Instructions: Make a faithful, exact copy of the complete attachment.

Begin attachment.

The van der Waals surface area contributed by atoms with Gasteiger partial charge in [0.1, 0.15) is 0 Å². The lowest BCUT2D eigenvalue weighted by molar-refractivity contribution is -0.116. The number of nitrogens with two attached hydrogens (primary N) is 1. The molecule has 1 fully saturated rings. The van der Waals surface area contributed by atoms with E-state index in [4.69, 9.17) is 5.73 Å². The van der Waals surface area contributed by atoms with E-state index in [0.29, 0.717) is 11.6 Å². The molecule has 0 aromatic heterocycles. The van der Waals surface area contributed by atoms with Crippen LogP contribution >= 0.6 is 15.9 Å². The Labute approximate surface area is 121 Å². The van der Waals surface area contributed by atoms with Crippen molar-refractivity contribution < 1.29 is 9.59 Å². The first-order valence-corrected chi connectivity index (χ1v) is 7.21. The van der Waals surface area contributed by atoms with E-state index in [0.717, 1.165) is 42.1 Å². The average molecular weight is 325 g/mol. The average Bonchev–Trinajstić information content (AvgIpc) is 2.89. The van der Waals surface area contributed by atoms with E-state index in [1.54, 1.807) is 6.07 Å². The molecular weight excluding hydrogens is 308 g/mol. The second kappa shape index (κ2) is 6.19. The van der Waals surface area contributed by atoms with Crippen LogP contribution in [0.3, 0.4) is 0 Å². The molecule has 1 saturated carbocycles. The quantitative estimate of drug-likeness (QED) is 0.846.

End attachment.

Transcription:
The van der Waals surface area contributed by atoms with Gasteiger partial charge in [0.1, 0.15) is 0 Å². The lowest BCUT2D eigenvalue weighted by molar-refractivity contribution is -0.116. The number of nitrogens with two attached hydrogens (primary N) is 1. The molecule has 1 fully saturated rings. The van der Waals surface area contributed by atoms with E-state index in [4.69, 9.17) is 5.73 Å². The van der Waals surface area contributed by atoms with E-state index in [0.29, 0.717) is 11.6 Å². The molecule has 0 aromatic heterocycles. The van der Waals surface area contributed by atoms with Crippen LogP contribution >= 0.6 is 15.9 Å². The Labute approximate surface area is 121 Å². The van der Waals surface area contributed by atoms with Crippen molar-refractivity contribution < 1.29 is 9.59 Å². The first-order valence-corrected chi connectivity index (χ1v) is 7.21. The van der Waals surface area contributed by atoms with E-state index in [0.717, 1.165) is 42.1 Å². The average molecular weight is 325 g/mol. The average Bonchev–Trinajstić information content (AvgIpc) is 2.89. The van der Waals surface area contributed by atoms with E-state index in [1.54, 1.807) is 6.07 Å². The molecular weight excluding hydrogens is 308 g/mol. The second kappa shape index (κ2) is 6.19. The van der Waals surface area contributed by atoms with Crippen LogP contribution in [0.3, 0.4) is 0 Å². The molecule has 1 saturated carbocycles. The quantitative estimate of drug-likeness (QED) is 0.846.